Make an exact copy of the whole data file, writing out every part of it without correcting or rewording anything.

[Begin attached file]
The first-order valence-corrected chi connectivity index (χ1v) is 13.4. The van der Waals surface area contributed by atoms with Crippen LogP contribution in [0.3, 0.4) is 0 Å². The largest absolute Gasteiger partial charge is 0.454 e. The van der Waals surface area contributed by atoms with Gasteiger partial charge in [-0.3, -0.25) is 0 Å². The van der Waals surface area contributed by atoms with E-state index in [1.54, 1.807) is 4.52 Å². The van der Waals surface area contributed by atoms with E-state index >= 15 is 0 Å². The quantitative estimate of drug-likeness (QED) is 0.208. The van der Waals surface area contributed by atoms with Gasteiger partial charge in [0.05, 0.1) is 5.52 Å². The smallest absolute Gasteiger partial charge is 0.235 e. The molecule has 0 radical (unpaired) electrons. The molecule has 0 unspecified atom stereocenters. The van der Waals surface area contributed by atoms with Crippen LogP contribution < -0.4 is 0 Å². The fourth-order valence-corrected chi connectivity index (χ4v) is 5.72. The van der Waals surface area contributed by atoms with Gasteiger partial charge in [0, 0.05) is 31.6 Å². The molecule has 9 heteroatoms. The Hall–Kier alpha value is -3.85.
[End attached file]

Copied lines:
The first-order valence-corrected chi connectivity index (χ1v) is 13.4. The van der Waals surface area contributed by atoms with Crippen LogP contribution in [0.3, 0.4) is 0 Å². The largest absolute Gasteiger partial charge is 0.454 e. The van der Waals surface area contributed by atoms with Gasteiger partial charge in [-0.3, -0.25) is 0 Å². The van der Waals surface area contributed by atoms with E-state index in [1.54, 1.807) is 4.52 Å². The van der Waals surface area contributed by atoms with E-state index >= 15 is 0 Å². The quantitative estimate of drug-likeness (QED) is 0.208. The van der Waals surface area contributed by atoms with Gasteiger partial charge in [0.05, 0.1) is 5.52 Å². The smallest absolute Gasteiger partial charge is 0.235 e. The molecule has 0 radical (unpaired) electrons. The molecule has 0 unspecified atom stereocenters. The van der Waals surface area contributed by atoms with Crippen LogP contribution < -0.4 is 0 Å². The fourth-order valence-corrected chi connectivity index (χ4v) is 5.72. The van der Waals surface area contributed by atoms with Gasteiger partial charge in [0, 0.05) is 31.6 Å². The molecule has 9 heteroatoms. The Hall–Kier alpha value is -3.85.